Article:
During an instant messaging session, a user may activate instant messaging client software that is stored on the user's client device 106 a. Activation of the instant messaging client software can facilitate a connection request with the server 102, which may be a dedicated instant messaging server. The server 102 can then authenticate the user via various authentication techniques including, but not limited to technologies related to a user identification (userid) and password (userpw) and various biometric authentication processes. Generally speaking, the authentication process includes the server receiving the requested data (such as a userid and userpw) and comparing that data with data stored on the data storage device (or data storage logic) 104. If the data submitted by the user matches the data stored in data storage 104, the user can be authenticated.

Once the user has been authenticated, the user can send an instant message to any of his or her contacts (e.g., other users of the instant messaging network). Generally speaking, the user can send an instant message to anyone who has an account with the server 102. If the user knows the desired recipient's account name, handle, or instant message identification (IMID) associated with the server 102, the user can send an instant message to that recipient. In many circumstances, the user will have the user's contacts saved on the instant messaging client software or on the server 102 such that the user does not have to re-enter the account name each time the user wishes to send an instant message.

Additionally, the server 102 can keep track of the various users that are currently logged onto the server, and provide presence information regarding the user's contacts. Thus, if a user wishes to send an instant message to a recipient contact, the server 102 can send information as to whether that contact is currently logged onto the server. Upon receiving the presence data related to the user's contacts, the user can then send an instant message to a recipient contact (whose presence is determined), thereby beginning an instant messaging chat session.

In at least one instant messaging environment, each message sent between the user and the contact can be communicated through the server 102. In such a scenario, the user at client device 106 a can compose and send an instant message that is directed from the user's client device 106 a to the wireless access point 108 a, and then to the Internet 100. The message can then be sent to the server 102 back through the Internet 100 to the recipient's client device 106 b.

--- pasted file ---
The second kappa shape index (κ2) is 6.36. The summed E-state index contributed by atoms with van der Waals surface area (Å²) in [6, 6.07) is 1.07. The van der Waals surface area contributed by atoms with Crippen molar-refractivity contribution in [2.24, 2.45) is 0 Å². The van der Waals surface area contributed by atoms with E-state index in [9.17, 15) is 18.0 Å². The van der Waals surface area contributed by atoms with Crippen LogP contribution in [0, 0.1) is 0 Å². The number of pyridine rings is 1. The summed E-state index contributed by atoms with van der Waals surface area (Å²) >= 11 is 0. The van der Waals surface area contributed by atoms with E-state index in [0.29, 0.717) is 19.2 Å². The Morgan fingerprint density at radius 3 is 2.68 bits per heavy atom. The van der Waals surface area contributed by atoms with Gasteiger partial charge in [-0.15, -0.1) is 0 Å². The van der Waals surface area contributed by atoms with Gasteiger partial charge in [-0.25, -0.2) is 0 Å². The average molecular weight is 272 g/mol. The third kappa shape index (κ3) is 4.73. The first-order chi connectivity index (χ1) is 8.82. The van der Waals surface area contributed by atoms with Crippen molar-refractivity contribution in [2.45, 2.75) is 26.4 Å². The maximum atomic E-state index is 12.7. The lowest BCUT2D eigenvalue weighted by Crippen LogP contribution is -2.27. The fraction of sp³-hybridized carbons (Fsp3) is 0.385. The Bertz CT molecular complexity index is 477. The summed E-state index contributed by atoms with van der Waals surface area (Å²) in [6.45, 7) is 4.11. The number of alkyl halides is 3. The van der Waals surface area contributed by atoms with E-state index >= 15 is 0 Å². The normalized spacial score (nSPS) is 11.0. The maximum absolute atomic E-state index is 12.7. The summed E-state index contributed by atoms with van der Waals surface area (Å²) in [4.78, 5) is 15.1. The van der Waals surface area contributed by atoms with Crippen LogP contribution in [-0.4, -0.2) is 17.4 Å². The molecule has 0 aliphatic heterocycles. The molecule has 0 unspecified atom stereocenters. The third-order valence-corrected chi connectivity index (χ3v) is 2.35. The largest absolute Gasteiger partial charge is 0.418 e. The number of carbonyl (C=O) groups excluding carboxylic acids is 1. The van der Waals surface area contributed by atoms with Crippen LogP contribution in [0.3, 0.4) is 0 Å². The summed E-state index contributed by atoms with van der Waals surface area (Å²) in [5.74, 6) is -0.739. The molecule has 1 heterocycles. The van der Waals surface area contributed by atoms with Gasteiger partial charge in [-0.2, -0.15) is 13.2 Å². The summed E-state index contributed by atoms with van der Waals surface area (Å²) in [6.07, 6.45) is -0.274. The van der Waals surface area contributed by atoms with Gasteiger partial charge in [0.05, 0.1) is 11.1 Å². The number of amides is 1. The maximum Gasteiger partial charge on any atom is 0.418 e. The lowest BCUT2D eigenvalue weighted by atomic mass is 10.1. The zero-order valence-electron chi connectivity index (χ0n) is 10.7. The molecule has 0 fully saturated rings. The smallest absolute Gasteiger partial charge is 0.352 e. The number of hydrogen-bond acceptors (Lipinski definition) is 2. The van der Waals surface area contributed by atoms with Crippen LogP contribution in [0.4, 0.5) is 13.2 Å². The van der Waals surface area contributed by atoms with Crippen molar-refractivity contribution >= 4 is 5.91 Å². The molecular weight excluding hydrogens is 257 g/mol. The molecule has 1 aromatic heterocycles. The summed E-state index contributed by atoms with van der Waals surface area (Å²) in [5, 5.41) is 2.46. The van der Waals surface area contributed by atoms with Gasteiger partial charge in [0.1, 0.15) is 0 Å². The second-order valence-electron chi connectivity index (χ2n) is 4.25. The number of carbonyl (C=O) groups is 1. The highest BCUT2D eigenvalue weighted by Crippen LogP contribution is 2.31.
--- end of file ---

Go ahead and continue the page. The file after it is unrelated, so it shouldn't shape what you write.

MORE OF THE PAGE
While one or more instant messaging environments may work this way, others may work without the messages being communicated through the server 102. Additionally, some instant messaging environments may have a dedicated instant messaging server (or servers) while others may use devices of varying capabilities to also manage instant messaging traffic. Further, while this nonlimiting example discusses a proprietary instant messaging environment, this disclosure also contemplates an environment utilizing a universal instant messaging protocol, or a communications environment that facilitates communication across a plurality of different instant messaging services using a plurality of different instant messaging protocols.

FIG. 2 is a functional diagram of an exemplary local network environment by which a user can send an instant message, similar to the environment from FIG. 1. The local network environment of FIG. 2 can be a home network, a business network or other network configured to facilitate communication between users. As illustrated, client devices 106 e, 106 f, 106 g are coupled to a local router 210. This coupling may be wire-line or wireless. Though depicted as personal computers, the client devices 106 e, 106 f, and 106 g may be implemented with any device capable of supporting instant messaging in a local network. The local router is coupled to local server 202 a and local server 202 b. The local servers 202 a, 202 b (collectively referred to as local server 202) are coupled to local data storage 204. The local servers 202 are also coupled to an external network, such as the Internet 100.